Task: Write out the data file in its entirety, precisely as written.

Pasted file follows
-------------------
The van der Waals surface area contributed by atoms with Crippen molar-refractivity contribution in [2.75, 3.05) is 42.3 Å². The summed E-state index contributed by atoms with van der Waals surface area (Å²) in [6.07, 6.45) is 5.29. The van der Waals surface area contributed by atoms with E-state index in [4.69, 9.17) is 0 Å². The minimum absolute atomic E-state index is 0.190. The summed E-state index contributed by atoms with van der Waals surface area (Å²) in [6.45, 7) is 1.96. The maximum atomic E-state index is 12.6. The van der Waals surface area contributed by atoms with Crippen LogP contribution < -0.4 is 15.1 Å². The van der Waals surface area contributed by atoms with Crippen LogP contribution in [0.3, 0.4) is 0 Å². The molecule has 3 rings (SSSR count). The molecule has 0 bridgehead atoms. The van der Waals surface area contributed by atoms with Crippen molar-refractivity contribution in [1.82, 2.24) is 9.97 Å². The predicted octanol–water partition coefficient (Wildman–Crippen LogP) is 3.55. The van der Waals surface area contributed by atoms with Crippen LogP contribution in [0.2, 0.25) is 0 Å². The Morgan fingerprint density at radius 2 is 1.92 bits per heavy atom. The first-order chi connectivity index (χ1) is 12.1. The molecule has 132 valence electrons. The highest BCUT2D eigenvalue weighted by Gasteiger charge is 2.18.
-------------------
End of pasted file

The van der Waals surface area contributed by atoms with Crippen molar-refractivity contribution in [2.75, 3.05) is 42.3 Å². The summed E-state index contributed by atoms with van der Waals surface area (Å²) in [6.07, 6.45) is 5.29. The van der Waals surface area contributed by atoms with E-state index in [4.69, 9.17) is 0 Å². The minimum absolute atomic E-state index is 0.190. The summed E-state index contributed by atoms with van der Waals surface area (Å²) in [6.45, 7) is 1.96. The maximum atomic E-state index is 12.6. The van der Waals surface area contributed by atoms with Crippen LogP contribution < -0.4 is 15.1 Å². The van der Waals surface area contributed by atoms with Crippen LogP contribution in [0.3, 0.4) is 0 Å². The molecule has 3 rings (SSSR count). The molecule has 0 bridgehead atoms. The van der Waals surface area contributed by atoms with Crippen molar-refractivity contribution in [1.82, 2.24) is 9.97 Å². The predicted octanol–water partition coefficient (Wildman–Crippen LogP) is 3.55. The van der Waals surface area contributed by atoms with Crippen LogP contribution in [0.2, 0.25) is 0 Å². The Morgan fingerprint density at radius 2 is 1.92 bits per heavy atom. The first-order chi connectivity index (χ1) is 12.1. The molecule has 132 valence electrons. The highest BCUT2D eigenvalue weighted by Gasteiger charge is 2.18.